Official data for the COVID epidemic in Italy are availabe at https://github.com/pcm-dpc. The number of known active cases over time show a first wave of infections over March-June and a second one, much higher, started in October 2020 and still ongoing:
Conversely, if we look at the daily number of COVID-related deaths over time, the two waves are very similar:
My first thought was that the mortality rate due to COVID was much higher during the first wave, perhaps because the health care system was caught off guard. Then I was reminded that, during the first wave of COVID infections, Italy was lacking testing kits, so the known size of the first wave is likely to be an underestimation.
I wanted to estimate the real size of the first COVID wave in Italy based on the data available. Assuming that the daily number of deaths due to COVID was recorded accurately throughout the year, one can use this to estimate the number of active cases at any given time. One way to do this would be to build a model that accounts for mortality rate and the time it takes for the illness to develop. According to such model, if the mortality rate was 2% and the time for the illness to result in either recovery or death was one week, 100 deaths on day x would mean that 5000 people contracted the illness on day x-7. To derive the number of active cases on any given day, one would have to sum the number of newly-infected patients on that day to the number of patients that contracted the illness in the previous days and that have not yet recovered or died. The challenges of such a model are many, including, but not limited to:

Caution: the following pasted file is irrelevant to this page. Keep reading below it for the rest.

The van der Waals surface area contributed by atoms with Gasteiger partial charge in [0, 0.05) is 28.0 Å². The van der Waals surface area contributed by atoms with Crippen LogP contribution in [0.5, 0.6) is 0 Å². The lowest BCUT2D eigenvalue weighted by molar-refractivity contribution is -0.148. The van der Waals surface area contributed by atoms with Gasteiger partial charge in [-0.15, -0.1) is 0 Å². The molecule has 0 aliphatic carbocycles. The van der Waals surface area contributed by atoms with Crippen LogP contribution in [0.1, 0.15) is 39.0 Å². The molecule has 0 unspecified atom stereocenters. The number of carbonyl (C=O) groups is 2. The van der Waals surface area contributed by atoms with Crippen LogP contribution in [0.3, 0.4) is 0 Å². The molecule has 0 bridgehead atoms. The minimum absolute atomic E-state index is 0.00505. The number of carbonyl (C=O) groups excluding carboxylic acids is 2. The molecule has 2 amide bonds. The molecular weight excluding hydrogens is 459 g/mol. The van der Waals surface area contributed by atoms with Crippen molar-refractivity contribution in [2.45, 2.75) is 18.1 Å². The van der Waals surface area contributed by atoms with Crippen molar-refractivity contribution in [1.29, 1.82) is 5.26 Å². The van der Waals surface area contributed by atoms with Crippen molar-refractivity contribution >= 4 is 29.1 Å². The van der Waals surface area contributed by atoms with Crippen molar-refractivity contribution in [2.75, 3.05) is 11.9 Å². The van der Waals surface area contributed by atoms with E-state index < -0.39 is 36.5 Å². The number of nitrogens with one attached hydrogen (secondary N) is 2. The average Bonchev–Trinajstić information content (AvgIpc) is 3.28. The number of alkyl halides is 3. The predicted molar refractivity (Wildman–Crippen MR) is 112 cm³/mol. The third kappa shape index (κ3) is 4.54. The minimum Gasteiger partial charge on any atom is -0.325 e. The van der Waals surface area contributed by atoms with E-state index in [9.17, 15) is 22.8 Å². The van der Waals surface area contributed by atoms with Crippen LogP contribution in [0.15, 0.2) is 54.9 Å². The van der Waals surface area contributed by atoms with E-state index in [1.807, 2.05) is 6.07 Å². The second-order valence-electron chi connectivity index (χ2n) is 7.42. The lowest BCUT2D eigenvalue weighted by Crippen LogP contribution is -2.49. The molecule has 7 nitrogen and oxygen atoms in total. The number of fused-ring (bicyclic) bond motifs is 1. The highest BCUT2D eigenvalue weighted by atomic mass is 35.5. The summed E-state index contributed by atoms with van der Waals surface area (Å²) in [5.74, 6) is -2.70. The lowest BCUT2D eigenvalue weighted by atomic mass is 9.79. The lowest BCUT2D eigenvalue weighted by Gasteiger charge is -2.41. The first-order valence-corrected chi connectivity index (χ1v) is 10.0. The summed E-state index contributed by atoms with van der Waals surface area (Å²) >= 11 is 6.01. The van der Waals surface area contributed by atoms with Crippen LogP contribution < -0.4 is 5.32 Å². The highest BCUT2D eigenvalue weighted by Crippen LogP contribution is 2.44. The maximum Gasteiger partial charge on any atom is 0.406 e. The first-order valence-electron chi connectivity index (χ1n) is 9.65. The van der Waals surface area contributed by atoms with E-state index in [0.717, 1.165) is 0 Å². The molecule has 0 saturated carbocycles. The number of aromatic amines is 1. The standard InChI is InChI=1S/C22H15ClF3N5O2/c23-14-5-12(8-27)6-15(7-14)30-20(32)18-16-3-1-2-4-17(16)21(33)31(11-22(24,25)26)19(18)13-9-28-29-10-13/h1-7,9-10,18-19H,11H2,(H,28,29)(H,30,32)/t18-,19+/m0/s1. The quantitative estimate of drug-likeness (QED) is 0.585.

- uncertainty regarding the exact mortality rate due to COVID, which can also vary over time and can be affected by factors such as patients’ age;
- variability in the duration of the illness.
A less refined but simpler way of estimating the number of active COVID cases during the first wave of infections is to calculate the correlation between number of known active cases and the daily number of deats due to COVID at a time when testing was reliable and widespread. Such correlation can then be used to estimate the number of active cases during the first wave based on the number of recorded deaths due to COVID.
For the time between Sept. 25th 2020 and January 2nd, 2021, the correlation between known active COVID cases and daily number of COVID-related deaths looks like this:
The data in FIGURE 3 are described well by a logistic regression (red line in the figure) of formula:
I can use this relationship to estimate the number of active cases through 2020:
The model underestimates the number of active cases for the days when the number of COVID-related deaths is the highest, but otherwise it reflects fairly well the trend of the second wave. According to the model, the actual number of active COVID cases at the peak of the first wave was at about seven times higher than recorded.
All data-handling, graphics and statistics were performed with the statistical software R.
Other useful/interesting links: